Each tree produces according to its nature and the season, with four of the trees producing huge rounded reds, another two or three the speckled greens, noticeably smaller but still good-sized. One tree, near the middle, yields a smaller red apple, less sweet than the big reds but with a pleasing flavor and firm meat.

Every tree in the orchard is a heavy producer. The branches bow toward earth with limbs loaded with fruit by late summer. As the apples continue filling in early autumn, the branches bend down toward the ground. Occasionally, owing to the strain of weight and the stress of wind, a branch will break. Otherwise, the little orchard will be filled with apples.

In spite of the bounty, almost no one comes to pick the apples. As they ripen, they begin to fall, heavy with sap and sugar. By mid-October, the ground within the arc of each tree’s branches will be completely covered with apples. Except for the two trees near the eastern edge of the orchard.

It is not that these trees don’t produce; their branches are as loaded as any of the trees, filled with small-to-medium sized greenish-golden apples. The apples have a good flavor, too. But they do not drop. They hang in the tree like ornaments instead of fruit.

I last visited the orchard on the first Saturday in November, a cool but clear day in Northeastern Kansas. In less than thirty minutes, I picked up six hundred pounds of apples and left two thousand more covering the ground beneath the trees. Beneath all but that stingy pair. They stood there, branches still filled with apples… and every apple thoroughly rotten.

Something about that reminded me that it really doesn’t matter how gifted we are, unless we are willing to give.

H. Arnett

Posted in Christian Devotions, Christian Living, Gardening, Metaphysical Reflection, Nature, Relationships, Spiritual Contemplation | Tagged , , , , , , , , , , | Leave a comment

Burrs & Cockleburs

Years ago, I worked in a community that was so small it had only one office supply store. If you needed paper, you bought it there. If you needed printer supplies, you bought them there. If you wanted to make copies, you made them there. The next closest outlet was twenty miles away. As you can imagine, their prices reflected their unique market position. As you might not imagine, so did the manager.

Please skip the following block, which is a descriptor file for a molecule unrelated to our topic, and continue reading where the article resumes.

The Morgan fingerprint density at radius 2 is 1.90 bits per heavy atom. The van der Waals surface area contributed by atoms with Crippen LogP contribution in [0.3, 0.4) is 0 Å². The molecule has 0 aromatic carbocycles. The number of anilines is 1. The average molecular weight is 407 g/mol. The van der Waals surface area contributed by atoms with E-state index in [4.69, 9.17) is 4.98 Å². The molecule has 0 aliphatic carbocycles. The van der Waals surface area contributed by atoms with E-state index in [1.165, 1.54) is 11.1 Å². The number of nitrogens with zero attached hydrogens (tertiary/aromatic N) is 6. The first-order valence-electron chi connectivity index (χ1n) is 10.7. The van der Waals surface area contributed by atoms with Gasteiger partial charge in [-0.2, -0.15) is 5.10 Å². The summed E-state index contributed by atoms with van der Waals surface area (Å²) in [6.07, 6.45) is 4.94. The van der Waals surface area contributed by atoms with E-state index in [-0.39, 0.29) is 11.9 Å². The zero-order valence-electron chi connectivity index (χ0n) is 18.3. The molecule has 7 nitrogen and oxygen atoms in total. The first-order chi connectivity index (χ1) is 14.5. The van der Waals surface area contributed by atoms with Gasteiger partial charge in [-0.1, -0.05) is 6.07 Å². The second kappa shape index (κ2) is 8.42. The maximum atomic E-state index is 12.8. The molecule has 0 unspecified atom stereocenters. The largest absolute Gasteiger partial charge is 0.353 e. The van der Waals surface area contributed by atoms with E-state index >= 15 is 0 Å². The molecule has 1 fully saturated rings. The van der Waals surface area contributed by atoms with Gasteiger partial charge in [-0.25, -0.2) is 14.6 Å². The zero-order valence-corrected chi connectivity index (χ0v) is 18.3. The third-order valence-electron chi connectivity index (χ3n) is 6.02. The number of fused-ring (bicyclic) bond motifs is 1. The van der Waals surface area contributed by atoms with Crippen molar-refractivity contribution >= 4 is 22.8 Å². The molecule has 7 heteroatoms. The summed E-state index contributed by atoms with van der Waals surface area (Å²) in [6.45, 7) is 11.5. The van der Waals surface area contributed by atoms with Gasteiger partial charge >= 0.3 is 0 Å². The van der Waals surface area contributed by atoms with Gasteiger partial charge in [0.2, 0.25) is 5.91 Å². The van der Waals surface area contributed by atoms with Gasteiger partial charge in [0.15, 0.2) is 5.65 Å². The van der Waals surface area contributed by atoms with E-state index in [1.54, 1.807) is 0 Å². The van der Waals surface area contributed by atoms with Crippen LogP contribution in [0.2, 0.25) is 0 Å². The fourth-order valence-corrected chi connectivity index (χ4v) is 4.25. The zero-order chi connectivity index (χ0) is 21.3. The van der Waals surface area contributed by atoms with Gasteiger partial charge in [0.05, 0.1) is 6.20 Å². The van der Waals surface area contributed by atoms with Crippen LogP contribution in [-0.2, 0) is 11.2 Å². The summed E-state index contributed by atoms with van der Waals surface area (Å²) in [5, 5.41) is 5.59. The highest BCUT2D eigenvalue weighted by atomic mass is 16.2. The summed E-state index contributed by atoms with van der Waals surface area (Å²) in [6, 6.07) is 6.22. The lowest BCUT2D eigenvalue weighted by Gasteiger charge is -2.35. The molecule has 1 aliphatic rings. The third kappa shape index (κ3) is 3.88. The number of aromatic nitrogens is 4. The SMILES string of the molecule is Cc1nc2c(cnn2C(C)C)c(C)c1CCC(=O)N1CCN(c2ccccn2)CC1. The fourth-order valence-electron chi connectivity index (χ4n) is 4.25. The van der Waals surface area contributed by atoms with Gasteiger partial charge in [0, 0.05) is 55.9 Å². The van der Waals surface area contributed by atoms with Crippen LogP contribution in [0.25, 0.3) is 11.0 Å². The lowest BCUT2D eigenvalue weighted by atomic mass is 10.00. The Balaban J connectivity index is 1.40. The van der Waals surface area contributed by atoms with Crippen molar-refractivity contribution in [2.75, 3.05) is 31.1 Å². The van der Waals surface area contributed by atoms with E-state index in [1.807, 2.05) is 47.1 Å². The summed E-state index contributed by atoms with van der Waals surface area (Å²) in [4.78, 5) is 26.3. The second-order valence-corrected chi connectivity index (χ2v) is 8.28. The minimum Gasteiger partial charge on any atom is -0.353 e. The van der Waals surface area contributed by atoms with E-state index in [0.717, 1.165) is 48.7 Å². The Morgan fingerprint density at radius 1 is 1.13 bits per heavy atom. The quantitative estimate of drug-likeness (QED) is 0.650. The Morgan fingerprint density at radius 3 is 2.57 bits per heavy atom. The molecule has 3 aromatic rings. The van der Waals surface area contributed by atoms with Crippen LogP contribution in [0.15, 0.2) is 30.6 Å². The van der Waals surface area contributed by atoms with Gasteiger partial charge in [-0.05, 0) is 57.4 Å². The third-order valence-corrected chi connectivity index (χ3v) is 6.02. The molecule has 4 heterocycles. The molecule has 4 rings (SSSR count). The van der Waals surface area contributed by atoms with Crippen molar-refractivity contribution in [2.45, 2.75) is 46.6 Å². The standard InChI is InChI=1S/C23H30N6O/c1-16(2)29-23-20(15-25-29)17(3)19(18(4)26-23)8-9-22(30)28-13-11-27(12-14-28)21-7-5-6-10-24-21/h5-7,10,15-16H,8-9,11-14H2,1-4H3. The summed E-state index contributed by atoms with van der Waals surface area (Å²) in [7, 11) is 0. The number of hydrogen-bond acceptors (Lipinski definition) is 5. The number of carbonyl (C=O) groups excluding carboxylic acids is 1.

He was curt, unfriendly, snippy and sarcastic. In addition to those fine qualities, he was also prone to backbiting and criticizing. Any time I requested help with a particular order, it was obvious that I was intruding on his personal time and making an unreasonable demand by asking for help clearing a paper jam. It didn’t matter that he was charging me per copy; that was beside the point.

In spite of the lack of reward, I made a deliberate effort to be friendly and pleasant. Sometimes it worked, sometimes not so much. He could be semi-pleasant on occasion but he was never friendly. In fact, he was generally unpleasant and so I avoided going there as much as I could.

His co-worker worked under his supervision. She, by great contrast, was invariably friendly, pleasant and helpful. I could not understand why the owner didn’t fire the jerk and put her in charge. I could easily understand why she finally packed it in and sought her economic fortune elsewhere. I think the nearest salt mine would have been a good alternative.

Eventually, at least a decade or more after the change should have been made, the owner finally dismissed the employee and hired a new manager. Talk about contrast! The new manager was friendly, cooperative, helpful and pleasant. She also began to stock new inventory with an evident interest in customer satisfaction. The atmosphere changed so much that I not only no longer dreaded the necessary trips, I even began to drop in just to say hello if I happened to be going by the store.

Over the years, I have continued to notice how much effect one person can have on the climate in a store, an office or at a small school. You can have a group of three or eight really nice people; throw in one grouch and the whole place is affected. Even though my natural inclination is somewhere between old badger and sore-tailed tomcat, I have tried to be a positive component of the setting regardless of where I have worked or lived. I know that there have been times when I’ve failed and a time or two when the failure was pretty miserable.

But that’s not going to keep me from trying to act like a decent human being today. If I can keep up the act long enough, I think I might even start to believe it myself.

H. Arnett